So finally, the Day arrived. The Big Day–the Lucrative Showing Day. The day on which Mr. Officer said our most promising buyers so far would be looking at the house. We agreed on a time and I assured Officer that the house would be completely spic-and-spanned from one end to the other. Or, at least look like it was.

I desperately wanted this to be the last showing. My nerves were frayed from having our messy lives continually disrupted and from constantly lugging the detritus of our daily existence back and forth between the house and the truck camper. I was afraid I was losing my mind, especially on the days when the kids were having far too much wild fun. Those were the days when I secretly priced out storage units.

I thought we were ahead of schedule with our bold swooping process on Lucrative Day when the doorbell rang. It was Mr. Officer with our buyers. He was early–drat!

I cowered as I opened the door to face Mr. Officer and his preapproved-for-a-hefty-mortgage guests. We weren’t ready. Not everything was contained. Even ten more precious minutes would have been enough for me to stow the worst of the clutter.

Worse yet, one of the kids’ boxes had dripped pieces of dirty laundry on its way out to the camper. As I stood facing the polished young couple smiling on my front steps, I tried to keep my gaze up and away from the bra that was right inside the door, sprawled across the entry rug. Keeping my eyes fixed as I greeted the guests, I discreetly hooked the bra with my toe and kicked it behind me. I hoped it would remain out of view long enough for Mr. Officer to usher the guests down to see the lower level of our split level first. Unfortunately, toddler A. picked the bra up, put it across her chest, and started parading gleefully around us as the guests stepped in. Officer gave me a look that could have melted the paint on his Acura. It wouldn’t be the last of such looks I would get that day.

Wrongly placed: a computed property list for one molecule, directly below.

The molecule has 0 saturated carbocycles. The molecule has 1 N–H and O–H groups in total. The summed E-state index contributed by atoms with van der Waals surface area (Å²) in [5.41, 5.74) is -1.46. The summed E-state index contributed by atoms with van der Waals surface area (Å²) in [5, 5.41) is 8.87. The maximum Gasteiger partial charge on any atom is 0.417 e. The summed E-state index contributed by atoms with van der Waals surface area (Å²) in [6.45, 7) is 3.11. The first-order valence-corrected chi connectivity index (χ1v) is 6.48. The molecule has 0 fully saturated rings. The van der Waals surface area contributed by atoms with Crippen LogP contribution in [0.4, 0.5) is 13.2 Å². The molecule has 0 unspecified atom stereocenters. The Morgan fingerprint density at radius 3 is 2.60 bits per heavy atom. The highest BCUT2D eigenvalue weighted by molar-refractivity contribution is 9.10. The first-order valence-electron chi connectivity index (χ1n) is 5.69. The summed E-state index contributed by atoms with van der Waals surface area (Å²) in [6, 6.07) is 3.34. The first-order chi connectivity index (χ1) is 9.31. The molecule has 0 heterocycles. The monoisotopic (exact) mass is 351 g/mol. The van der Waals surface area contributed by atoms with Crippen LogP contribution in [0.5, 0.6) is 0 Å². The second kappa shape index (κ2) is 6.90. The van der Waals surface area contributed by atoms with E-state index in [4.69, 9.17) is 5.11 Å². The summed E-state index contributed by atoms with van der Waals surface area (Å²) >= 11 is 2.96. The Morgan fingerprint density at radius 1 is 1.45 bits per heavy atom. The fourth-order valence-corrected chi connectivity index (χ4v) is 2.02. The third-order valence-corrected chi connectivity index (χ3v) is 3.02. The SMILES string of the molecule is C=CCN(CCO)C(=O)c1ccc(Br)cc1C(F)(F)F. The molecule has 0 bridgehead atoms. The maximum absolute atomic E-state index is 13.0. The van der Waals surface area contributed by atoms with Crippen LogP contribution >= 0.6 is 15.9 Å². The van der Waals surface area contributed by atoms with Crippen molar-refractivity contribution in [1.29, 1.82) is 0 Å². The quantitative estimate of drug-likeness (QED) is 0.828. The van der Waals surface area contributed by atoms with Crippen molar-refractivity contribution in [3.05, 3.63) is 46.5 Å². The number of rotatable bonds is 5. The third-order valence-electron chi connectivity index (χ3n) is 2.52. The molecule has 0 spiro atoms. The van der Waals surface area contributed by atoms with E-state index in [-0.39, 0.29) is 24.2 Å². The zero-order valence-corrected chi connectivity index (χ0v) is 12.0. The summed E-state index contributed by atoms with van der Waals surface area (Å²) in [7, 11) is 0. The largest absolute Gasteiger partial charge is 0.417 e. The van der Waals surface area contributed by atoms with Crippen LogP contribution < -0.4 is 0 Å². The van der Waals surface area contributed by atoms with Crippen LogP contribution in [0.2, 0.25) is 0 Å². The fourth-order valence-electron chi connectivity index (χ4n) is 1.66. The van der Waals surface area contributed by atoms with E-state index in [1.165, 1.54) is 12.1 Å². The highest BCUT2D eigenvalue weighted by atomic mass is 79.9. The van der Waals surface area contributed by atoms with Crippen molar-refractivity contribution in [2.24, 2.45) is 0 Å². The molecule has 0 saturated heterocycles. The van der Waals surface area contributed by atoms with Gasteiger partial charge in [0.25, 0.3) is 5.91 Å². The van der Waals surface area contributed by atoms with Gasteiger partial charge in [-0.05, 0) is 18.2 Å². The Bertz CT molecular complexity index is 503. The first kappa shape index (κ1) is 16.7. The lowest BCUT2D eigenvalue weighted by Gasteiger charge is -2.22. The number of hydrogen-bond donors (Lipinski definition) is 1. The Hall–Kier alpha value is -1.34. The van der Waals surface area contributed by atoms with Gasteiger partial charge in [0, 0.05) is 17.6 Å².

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My Pharisaism made me act like a successful, but dictatorial real estate agent. I made it my life’s ambition to showcase and sell my faith to unbelievers. Thus, I became very annoyed when my freer, uninhibited fellow Christians didn’t keep their lives clean and contained in the ways I believed they should.

I was infected with the same spirit the ancient Pharisees were. Those leaders had worked for centuries to build an exacting and perfect structure of traditions in which to contain their religion. They believed that God lived inside their container and only the Jewish people who carefully adhered to all the regulations could meet Him there.

In a way, the Pharisees determination to create a solid law structure was understandable. Throughout history, the Jewish people had gone through times of rebellion against God and gross idolatry that had resulted in periods of harsh punishment. Several hundred years before Jesus arrived, the seeds of Pharisaism had already been planted by leaders who strove to prevent God’s people from straying so dangerously outside the boundaries of the Law. They felt they had no choice but to set up hedges of traditions to keep their structure ceremonially clean, and to keep the dangerous, unclean pagan stuff out.

However, as I talked about in my last post, the Pharisees lost sight of the fact that God cannot be contained inside anything. Ever. Not even a law structure that they had reinforced and made as impenetrable as a twentieth century nuclear containment building.

There was simply no allowance made for messes on the inside of the Jewish religion. As a result, the Jewish people who wanted a relationship with God had to box up their honest sin clutter and haul it outside whenever the Pharisees came around. The people had to pretend like their lives always looked that clean. It made for a nerve-wracking, manipulative, burdensome faith practice. And it felt to the people like there was no way out. There were stuck in a deep religious rut.

Arriving completely outside of the system, however, Jesus was in a position to pull his worshipers out of their rut. He did it in ways that were so unorthodox to the Pharisees that they absolutely refused to accept him as coming from God.